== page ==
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| Re: D800 dynamic range (at a wedding!) |
I'm sorry if I misunderstood you, and I'm certainly not one to be confrontational or argumentative... but, the main thing I understood from your comments were that you didn't think I knew anything about post processing, or color, or drawing conclusions about differences in color between the two files, or that I wasn't enlightened about LR4 and it's "amazing" new capabilities and speed. Not to mention that you were the one that started "defending" Canon. I simply stated that there IS a difference in the sensors, and not just something that is be duplicated in post-processing, which is why I asked if you had tested the files side-by-side.
Just posting what I found between the two cameras. Didn't mean to rub you the wrong way :/
And I apologise if I was rubbed up the wrong way
The thing I keep trying to point out though is that, with a SOOC test (I believe you mean default processing from RAW/DNG in LR) you're not really testing or showing anything about the two sensors. But by showing it, people start to think it *does* show something and they get a poor impression of one camera and a good impression of the other - and that's unnecessary because the 5d3 is capable of beautiful photos.
The 5d3 clearly has comparatively poor shadow detail and maybe there are subtleties in the d800 files that the 5d3 can't deliver (I don't know) but the two files you showed said nothing more than LR processes the files differently and WB is interpreted differently.
On the LR point, the comments were just aimed at your suggestion that "the highlight slider does something on the d800". Again, my point is that shows nothing about the d800 or 5d3, but something about LR3 processing of files and something which is "fixed" with LR4. It's not the camera - it's the software.
The crux for me is that a SOOC test just doesn't show anything at all about the cameras. It just shows how LR processes the files. RAW files *need* processing in order to get the best from them. If LR default processing is better for Canon than Nikon, then it shows something about LR *not* about the d800 or the 5diii. However, when people see this they assume it's a camera thing because most don't really understand about post processing.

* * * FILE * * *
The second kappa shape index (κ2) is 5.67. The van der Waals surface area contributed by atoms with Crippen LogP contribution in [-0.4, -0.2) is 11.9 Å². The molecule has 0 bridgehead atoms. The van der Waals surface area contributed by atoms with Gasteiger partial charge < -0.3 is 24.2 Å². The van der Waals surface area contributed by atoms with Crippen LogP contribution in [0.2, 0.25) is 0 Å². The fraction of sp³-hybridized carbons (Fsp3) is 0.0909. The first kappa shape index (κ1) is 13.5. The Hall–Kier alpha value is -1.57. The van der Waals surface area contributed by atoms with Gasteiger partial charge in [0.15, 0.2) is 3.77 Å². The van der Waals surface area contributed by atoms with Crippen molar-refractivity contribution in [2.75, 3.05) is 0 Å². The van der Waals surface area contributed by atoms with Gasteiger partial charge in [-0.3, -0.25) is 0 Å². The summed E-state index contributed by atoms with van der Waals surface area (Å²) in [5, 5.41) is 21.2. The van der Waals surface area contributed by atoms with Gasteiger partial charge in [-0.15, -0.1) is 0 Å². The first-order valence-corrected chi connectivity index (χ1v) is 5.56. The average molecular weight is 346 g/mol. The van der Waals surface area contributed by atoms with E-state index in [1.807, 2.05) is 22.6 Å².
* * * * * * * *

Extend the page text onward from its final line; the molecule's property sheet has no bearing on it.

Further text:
I don't feel the need to "defend" Canon. However, where I see someone showing something which doesn't show what they think it shows, or people are misinterpreting it, I'll usually explain the issue. To be honest I'd do the same on the other side and on other more Canon-based forums I've been defending the d800's sensor, especially the DR.
Your comment that you've struggled getting the contrast right with Canon files led me to believe that your post processing is not where it could be as I know I've not had that issue.
I'll say it again - the d800 is fantastic - but the SOOC RAW tests just don't show anything useful about the two cameras. Just about the software. It's the processing, not the sensors.
If someone does a test where they can see tonal difference between the two cameras in the midtones after the files have been properly processed and differences levelled using a CCP that's fine - no issues with that - but conclusions about sensors can only be drawn when the other elements of the equation are taken out (as much as is reasonable).
I used my 5d3 at a wedding this weekend and was very pleased with the colours and tones:
You can see more here if you're interested http://www.phildweddingphotography.co.uk/index.php/2012/05/canon-5diii-for-weddings/
Apologies to the OP for taking this off topic... My last post on this point